*Fans of late heavyweight boxing champion Jack Johnson will rally in Nevada this weekend hoping to stimulate a posthumous presidential pardon for the fighter. [See promo clip below.]
On July 4, 1910, Johnson defeated “Great White Hope” Jim Jeffries in Reno in what was billed as the “Fight of the Century.” [See second clip below.]
One hundred years later, Johnson supporters are still hoping that the legendary fighter will be pardoned for a 1913 conviction that was considered to be steeped in racism.
Five years into his world championship, Johnson was convicted on charges that he had violated the Mann Act – a convoluted law that, though modified, still exists – making it illegal to transport women from one state to another for immoral purposes.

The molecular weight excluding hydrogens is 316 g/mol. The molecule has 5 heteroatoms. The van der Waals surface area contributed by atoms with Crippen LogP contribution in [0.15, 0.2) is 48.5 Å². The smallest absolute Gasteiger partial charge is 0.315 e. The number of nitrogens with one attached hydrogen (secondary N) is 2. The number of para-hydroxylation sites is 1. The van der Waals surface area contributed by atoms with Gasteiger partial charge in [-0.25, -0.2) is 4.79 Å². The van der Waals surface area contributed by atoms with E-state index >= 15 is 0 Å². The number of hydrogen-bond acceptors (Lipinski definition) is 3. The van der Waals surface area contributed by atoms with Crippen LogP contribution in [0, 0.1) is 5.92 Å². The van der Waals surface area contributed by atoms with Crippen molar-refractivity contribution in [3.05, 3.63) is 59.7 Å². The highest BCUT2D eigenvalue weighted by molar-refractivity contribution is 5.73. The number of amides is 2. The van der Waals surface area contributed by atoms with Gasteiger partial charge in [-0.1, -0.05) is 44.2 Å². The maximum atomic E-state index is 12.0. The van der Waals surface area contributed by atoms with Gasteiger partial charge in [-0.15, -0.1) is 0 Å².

By the time of the trial he had been married to two white women, and had several public relationships with other white females. The judge, sentencing him to a year in prison, said he was “sending a message” to black men about relationships with white women.
Johnson supporters will gather in Reno July 2-4 to celebrate his life, and to drum up support for a resolution passed by Congress last year urging President Obama to issue the pardon. Sen. John McCain (R-AZ) co-sponsored the pardon resolution.
“We need to erase this act of racism which sent an American citizen to prison on a trumped-up charge,” he said.
McCain’s co-sponsor, Pete King, a Republican congressman from Long Island, said the conviction had stripped Johnson of the fruits of his success.
“He was not allowed to have the luxury of enjoying the fact that he was the leading figure in sports.”